Tony Evers again under fire for open records adherence

Tony Evers again under fire for open records adherence

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Gov. Tony Evers has once again found himself under fire over his commitment to transparency after his office denied a news outlet’s request for a day’s worth of his emails.

Open records advocates are blasting the administration for repeatedly denying a Fox 6 reporter’s requests for records.

“The governor is the top of the food chain and he should be setting an example for all state government,” said Bill Lueders, president of the Wisconsin Freedom of Information Council. “It is concerning when his office does something that falls short of the maximum commitment to transparency.”

Advocates of transparency in government say open records requests keep public officials accountable and help ensure taxpayer money is spent wisely and legally.

The episode is the latest instance of Evers being criticized for open records practices. In September, a conservative legal group released a report slamming the administration’s handling of open records as “disorganized and dysfunctional.”

According to the Fox 6 report, the Milwaukee news outlet initially requested just over four weeks of emails to and from Evers as well as his chief of staff, Maggie Gau. The outlet had requested emails sent and received over the specific time frame, without specifying a subject or keywords to further narrow the scope of applicable emails.

The administration denied the request, arguing it was overly broad. Even after the reporter narrowed the request to ask for just one day of emails the governor had sent and received, the administration denied the request on the same grounds.

“While you have provided a time frame, you have not provided a subject matter, only a medium/format,” wrote Erin Deeley, assistant legal counsel for Evers.

In correspondence with the Fox 6 reporter, Deeley defended the administration’s decision to deny the requests, arguing their lack of specificity would bog down the office’s response.

“Wisconsin taxpayers should not be asked to pay the salary of a state employee to work exclusively on an insufficiently specific request for weeks, to the detriment of all other requests, and job responsibilities,” Deeley wrote.

‘Pretty boring’

When asked by a Fox 6 reporter about the matter, however, Evers offered a different take, saying he sends few emails and that the public should be allowed to see them.

“That’ll be pretty, pretty boring I’ll tell ya,” Evers said. “If I do one email a day, that’s an extraordinary day. So, we’ll work on that.”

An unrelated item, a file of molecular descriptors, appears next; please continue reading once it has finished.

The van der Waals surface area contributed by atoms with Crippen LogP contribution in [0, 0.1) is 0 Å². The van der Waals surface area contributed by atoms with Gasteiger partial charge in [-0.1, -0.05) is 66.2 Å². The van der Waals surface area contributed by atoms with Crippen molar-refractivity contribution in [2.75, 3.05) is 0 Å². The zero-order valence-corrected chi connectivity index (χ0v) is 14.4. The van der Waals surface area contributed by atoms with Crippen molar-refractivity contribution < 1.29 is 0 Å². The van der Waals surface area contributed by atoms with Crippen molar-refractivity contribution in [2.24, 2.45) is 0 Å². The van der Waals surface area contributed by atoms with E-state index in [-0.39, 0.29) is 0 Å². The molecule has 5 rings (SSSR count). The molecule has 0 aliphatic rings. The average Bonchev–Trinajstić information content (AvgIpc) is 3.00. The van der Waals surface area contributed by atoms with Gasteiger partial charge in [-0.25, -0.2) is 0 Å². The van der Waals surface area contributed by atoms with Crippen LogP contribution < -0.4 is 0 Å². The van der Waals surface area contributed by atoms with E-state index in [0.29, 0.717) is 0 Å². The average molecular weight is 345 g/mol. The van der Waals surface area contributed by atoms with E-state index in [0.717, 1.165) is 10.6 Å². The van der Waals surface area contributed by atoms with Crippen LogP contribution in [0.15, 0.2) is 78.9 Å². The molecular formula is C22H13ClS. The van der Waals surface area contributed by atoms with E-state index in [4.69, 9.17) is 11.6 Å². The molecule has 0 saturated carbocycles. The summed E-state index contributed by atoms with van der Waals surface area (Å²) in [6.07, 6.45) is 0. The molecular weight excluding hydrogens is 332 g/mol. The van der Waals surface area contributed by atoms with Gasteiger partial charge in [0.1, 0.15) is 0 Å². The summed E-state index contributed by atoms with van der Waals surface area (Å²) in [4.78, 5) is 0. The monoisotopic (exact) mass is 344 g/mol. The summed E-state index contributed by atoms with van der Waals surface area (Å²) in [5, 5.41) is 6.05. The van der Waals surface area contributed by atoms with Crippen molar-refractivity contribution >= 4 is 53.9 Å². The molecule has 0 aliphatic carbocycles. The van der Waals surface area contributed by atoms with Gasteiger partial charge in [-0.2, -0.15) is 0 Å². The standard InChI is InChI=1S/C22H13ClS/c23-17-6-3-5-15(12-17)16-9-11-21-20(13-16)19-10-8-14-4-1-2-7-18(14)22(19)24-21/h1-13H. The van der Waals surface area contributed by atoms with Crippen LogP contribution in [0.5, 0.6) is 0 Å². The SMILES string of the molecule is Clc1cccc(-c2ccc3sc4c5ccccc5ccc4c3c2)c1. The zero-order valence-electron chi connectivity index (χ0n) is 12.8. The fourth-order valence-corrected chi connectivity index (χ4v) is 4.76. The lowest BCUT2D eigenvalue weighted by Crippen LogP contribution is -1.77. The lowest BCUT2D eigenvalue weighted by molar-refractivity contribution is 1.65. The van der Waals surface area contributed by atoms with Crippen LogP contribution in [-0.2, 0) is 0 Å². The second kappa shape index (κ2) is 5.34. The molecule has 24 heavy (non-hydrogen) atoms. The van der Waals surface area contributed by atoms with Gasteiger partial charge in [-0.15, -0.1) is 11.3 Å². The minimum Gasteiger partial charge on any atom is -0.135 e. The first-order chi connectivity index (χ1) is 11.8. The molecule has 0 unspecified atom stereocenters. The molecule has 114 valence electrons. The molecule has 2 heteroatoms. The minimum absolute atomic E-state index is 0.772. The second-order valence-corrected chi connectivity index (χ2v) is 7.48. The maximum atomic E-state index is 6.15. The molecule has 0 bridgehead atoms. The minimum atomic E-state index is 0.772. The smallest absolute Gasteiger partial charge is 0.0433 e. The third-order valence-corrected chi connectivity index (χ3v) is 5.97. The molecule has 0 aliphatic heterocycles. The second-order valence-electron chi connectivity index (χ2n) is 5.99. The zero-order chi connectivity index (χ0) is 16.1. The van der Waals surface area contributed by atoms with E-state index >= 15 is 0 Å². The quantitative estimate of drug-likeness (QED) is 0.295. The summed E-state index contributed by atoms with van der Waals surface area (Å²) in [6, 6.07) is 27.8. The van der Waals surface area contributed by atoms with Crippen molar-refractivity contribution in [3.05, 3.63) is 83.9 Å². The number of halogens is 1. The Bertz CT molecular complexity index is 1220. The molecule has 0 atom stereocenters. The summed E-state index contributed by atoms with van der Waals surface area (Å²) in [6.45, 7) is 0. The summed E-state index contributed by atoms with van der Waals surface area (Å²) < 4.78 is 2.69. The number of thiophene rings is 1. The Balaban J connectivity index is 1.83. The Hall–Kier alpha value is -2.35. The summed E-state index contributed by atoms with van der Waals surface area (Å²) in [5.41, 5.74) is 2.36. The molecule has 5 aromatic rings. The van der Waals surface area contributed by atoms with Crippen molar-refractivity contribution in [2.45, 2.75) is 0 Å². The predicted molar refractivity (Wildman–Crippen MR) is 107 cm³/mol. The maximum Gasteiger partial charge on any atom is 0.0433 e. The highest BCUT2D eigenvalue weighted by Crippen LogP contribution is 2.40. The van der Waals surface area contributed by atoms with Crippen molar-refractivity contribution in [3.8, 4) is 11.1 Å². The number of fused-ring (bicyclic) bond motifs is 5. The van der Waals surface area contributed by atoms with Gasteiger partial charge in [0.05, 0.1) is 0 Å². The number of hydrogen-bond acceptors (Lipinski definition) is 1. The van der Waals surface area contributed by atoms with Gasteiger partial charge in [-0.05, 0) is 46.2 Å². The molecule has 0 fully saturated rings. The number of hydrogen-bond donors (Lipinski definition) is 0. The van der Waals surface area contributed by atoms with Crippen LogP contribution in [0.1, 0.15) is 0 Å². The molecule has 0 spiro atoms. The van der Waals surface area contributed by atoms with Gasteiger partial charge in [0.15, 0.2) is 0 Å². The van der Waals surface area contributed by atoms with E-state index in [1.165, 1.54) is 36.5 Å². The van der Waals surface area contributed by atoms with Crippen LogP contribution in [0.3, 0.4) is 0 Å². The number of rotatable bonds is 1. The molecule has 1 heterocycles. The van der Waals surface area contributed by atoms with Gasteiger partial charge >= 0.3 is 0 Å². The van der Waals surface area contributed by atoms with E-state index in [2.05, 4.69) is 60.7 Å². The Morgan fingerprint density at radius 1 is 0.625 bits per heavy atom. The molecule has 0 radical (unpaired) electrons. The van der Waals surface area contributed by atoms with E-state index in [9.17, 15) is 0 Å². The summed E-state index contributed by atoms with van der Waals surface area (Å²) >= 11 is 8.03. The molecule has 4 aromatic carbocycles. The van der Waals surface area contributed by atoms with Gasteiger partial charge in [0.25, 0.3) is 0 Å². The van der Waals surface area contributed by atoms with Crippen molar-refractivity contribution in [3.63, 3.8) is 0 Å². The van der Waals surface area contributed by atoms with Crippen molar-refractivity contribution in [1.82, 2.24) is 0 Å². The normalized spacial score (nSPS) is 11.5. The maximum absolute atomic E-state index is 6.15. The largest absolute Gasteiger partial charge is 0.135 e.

Deeley also cited the Department of Justice’s interpretation of public records law, which states “[a] request must be reasonably specific as to the subject matter and length of time involved.”

But open records advocates see the law differently. They say it allows for records requests to be granted if they reasonably specify either the subject or the length of time, not necessarily both.

Wisconsin law says “a request for a record without a reasonable limitation as to subject matter or length of time represented by the record does not constitute a sufficient request.”

‘Reasonable’ request

In the case of the Fox 6 reporter, open records advocates argue that asking for one day’s worth of records is reasonably limited.

“If we’re talking a week, a day, a few hours within the day, I think that’s something that a judge is more likely to view as reasonable,” said CJ Szafir, executive vice president of the conservative Wisconsin Institute for Law and Liberty. “State law presumes that records are accessible to the public, so there’s a clear presumption on the side of transparency.”

Szafir said being able to request emails using only a length of time, and not a subject, is important because it’s not always clear to the requester what keywords or subject terms he or she should use to get at the information they want. Requiring a specific subject, he argued, could make it easier for government officials to hide documents.

April Rockstead Barker, a Waukesha-based attorney who specializes in open records law, said Wisconsin courts — at least in a case the DOJ cited — did not directly interpret state law as requiring a requester of public records to specify both length of time and subject matter in every instance.

The Evers administration has stood its ground in its denial of records, citing similar cases where former Gov. Scott Walker’s administration denied records requests because they were too broad.

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